How would you vote on the Twins ballpark? Yes? No? Yes, if they gave you a
seat between home and first?
Well, you may get a chance to cast a ballot. An amendment calling for a statewide
referendum on the stadium is expected to be proposed Friday when the state House Tax
Committee takes up the ballpark bill.
Although Minnesota law doesn't allow for a standard referendum of the kind held in some
other states, it does permit a non-binding referendum that would essentially record the
voice of the people, according to opinions issued by lawyers at the Legislature and
attorney general's office.
No such vote has ever been taken in Minnesota, although the state has held non-binding
presidential primaries, a similar ballot format.
While advisory, the ballpark message from voters would carry plenty of weight with
legislators as they try to gauge the people's will amid a storm of pro and con phone calls
``I can't imagine an elected official taking any vote of the people lightly,'' Rep. Dan
McElroy, R-Burnsville, an assistant majority leader who favors the idea, said Tuesday.
McElroy said he or one of his Tax Committee colleagues likely will propose the
``This is an unusual issue. Public sentiment has softened some, but there are some
strong feelings that the vested interests are pushing this thing and the people don't have
a choice. I'd be surprised if (the amendment) is not offered,'' he said.
Compared with the price of the ballpark -- $300 million plus roughly $50 million in
land and infrastructure costs to the city where the ballpark is built -- the referendum
expense could be fairly minimal.
If the vote were held during an even-year statewide election, the referendum would cost
about $110,000, according an estimate made in the mid-1990s, said Senate Counsel Peter
Wattson. If it were held in an odd year such as this, when no other statewide matters are
on the ballot, the cost could be $2 million to $3 million, he said.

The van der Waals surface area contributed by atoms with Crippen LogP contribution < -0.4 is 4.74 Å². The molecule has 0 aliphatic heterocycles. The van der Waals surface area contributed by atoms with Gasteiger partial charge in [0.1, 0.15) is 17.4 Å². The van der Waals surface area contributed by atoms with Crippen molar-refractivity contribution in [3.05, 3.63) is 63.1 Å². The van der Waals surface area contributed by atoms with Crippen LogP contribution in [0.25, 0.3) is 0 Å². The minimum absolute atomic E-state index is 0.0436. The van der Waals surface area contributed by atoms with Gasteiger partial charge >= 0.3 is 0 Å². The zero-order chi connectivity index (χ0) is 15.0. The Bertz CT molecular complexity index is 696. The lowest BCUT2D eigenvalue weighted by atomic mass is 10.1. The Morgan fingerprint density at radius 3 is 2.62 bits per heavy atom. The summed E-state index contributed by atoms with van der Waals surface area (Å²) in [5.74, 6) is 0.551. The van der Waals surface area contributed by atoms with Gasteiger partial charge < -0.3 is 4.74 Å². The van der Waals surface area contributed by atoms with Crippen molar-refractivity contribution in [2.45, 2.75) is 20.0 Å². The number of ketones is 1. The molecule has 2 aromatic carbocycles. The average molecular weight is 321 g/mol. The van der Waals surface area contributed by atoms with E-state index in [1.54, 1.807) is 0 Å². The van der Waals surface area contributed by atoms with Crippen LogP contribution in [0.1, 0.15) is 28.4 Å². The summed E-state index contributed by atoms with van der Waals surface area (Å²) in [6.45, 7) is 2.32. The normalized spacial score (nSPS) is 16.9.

The cost savings would not be the only incentive for waiting until 2002, in the minds
of many legislators. Since the ballpark bill requires Major League Baseball to share its
wealth with the Twins and other lower-revenue teams before a ballpark is built, waiting a
year gives the league time to do that. A new contract with the players' union, for
example, won't be reached until this fall at the earliest.
Twins president Jerry Bell said the team supported such an advisory ballot five years
ago, because it would have given the Twins a chance to sell the ballpark details to the
``But now it's too late. It would require a campaign that would take a year and be very
expensive, and we've already spent a lot of money promoting this thing over the last four
years,'' Bell said.
Should the referendum become part of the House ballpark bill -- assuming it receives
approval on the floor -- a battle with the Senate is likely.
``That's ducking the issue,'' Sen. Dean Johnson, DFL-Willmar, chief sponsor of the
measure in that body, said of the ballot.
The Senate bill, which has passed one committee, resides in the Tax Committee of that
chamber while Johnson and supporters observe progress in the House, which revived its
moribund bill Monday. The Twins' winning spree and recent public relations campaign were
credited by leaders as major reasons for giving the bill a new hearing.
The referendum may win the support of the bill's chief House sponsor, Rep. Harry Mares,
R-White Bear Lake, who said he's also been thinking of requiring a referendum in the city
that gets the ballpark.
Other amendments likely will be proposed Friday. A sales-tax-free zone at the stadium,
which would benefit the Twins, likely will be removed from the bill. Also, the source of a
$140 million interest-free loan from the state probably will be changed. The bill
currently targets excess insurance reserves in the Workers Compensation Assigned Risk Plan
as the source, but House leaders said that money has been earmarked for other projects.
That raises the possibility that the Legislature would refrain from designating a
source for the loan until next session, or instead choose another method for raising the
money, such as selling bonds. Should lawmakers stick with a loan, it's virtually certain
the bill will be amended to add an interest rate, somewhere between zero and the market
House Speaker Steve Sviggum, R-Kenyon, a longtime opponent of publicly funded stadiums,
said that with enough changes, including a guarantee that no taxpayer dollars will be
used, the bill might be acceptable to him. The implication was that it could pass.
However, his comrade in arms, Majority Leader Tim Pawlenty, R-Eagan, said he's unlikely to
support the bill under any circumstances.
The bill requires the Twins and other private sources to pay $150 million in upfront
cash before the other stadium money kicks in.